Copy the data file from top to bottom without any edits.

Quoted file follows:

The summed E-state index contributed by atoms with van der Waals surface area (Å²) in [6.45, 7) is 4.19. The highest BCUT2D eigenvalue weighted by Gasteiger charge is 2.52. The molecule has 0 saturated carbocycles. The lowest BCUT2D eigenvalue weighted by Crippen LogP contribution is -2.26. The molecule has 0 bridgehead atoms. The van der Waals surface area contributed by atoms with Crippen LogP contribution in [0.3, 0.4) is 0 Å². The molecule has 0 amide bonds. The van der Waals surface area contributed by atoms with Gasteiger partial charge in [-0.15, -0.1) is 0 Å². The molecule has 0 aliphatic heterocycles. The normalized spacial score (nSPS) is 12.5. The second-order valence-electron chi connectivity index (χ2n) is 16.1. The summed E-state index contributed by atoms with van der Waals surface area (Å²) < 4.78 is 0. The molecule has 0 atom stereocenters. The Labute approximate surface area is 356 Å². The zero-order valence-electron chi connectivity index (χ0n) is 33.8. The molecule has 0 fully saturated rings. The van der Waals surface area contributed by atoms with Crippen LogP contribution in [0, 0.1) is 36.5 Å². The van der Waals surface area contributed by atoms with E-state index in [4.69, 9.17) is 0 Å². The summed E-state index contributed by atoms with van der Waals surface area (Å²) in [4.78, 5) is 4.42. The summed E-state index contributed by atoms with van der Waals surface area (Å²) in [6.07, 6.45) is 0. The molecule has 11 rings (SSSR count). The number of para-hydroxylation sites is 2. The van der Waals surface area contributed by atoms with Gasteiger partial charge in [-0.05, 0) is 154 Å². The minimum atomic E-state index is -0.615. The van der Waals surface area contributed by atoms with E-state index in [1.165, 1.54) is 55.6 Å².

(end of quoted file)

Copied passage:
The summed E-state index contributed by atoms with van der Waals surface area (Å²) in [6.45, 7) is 4.19. The highest BCUT2D eigenvalue weighted by Gasteiger charge is 2.52. The molecule has 0 saturated carbocycles. The lowest BCUT2D eigenvalue weighted by Crippen LogP contribution is -2.26. The molecule has 0 bridgehead atoms. The van der Waals surface area contributed by atoms with Crippen LogP contribution in [0.3, 0.4) is 0 Å². The molecule has 0 amide bonds. The van der Waals surface area contributed by atoms with Gasteiger partial charge in [-0.15, -0.1) is 0 Å². The molecule has 0 aliphatic heterocycles. The normalized spacial score (nSPS) is 12.5. The second-order valence-electron chi connectivity index (χ2n) is 16.1. The summed E-state index contributed by atoms with van der Waals surface area (Å²) < 4.78 is 0. The molecule has 0 atom stereocenters. The Labute approximate surface area is 356 Å². The zero-order valence-electron chi connectivity index (χ0n) is 33.8. The molecule has 0 fully saturated rings. The van der Waals surface area contributed by atoms with Crippen LogP contribution in [0, 0.1) is 36.5 Å². The van der Waals surface area contributed by atoms with E-state index in [4.69, 9.17) is 0 Å². The summed E-state index contributed by atoms with van der Waals surface area (Å²) in [4.78, 5) is 4.42. The summed E-state index contributed by atoms with van der Waals surface area (Å²) in [6.07, 6.45) is 0. The molecule has 11 rings (SSSR count). The number of para-hydroxylation sites is 2. The van der Waals surface area contributed by atoms with Gasteiger partial charge in [-0.05, 0) is 154 Å². The minimum atomic E-state index is -0.615. The van der Waals surface area contributed by atoms with E-state index in [1.165, 1.54) is 55.6 Å².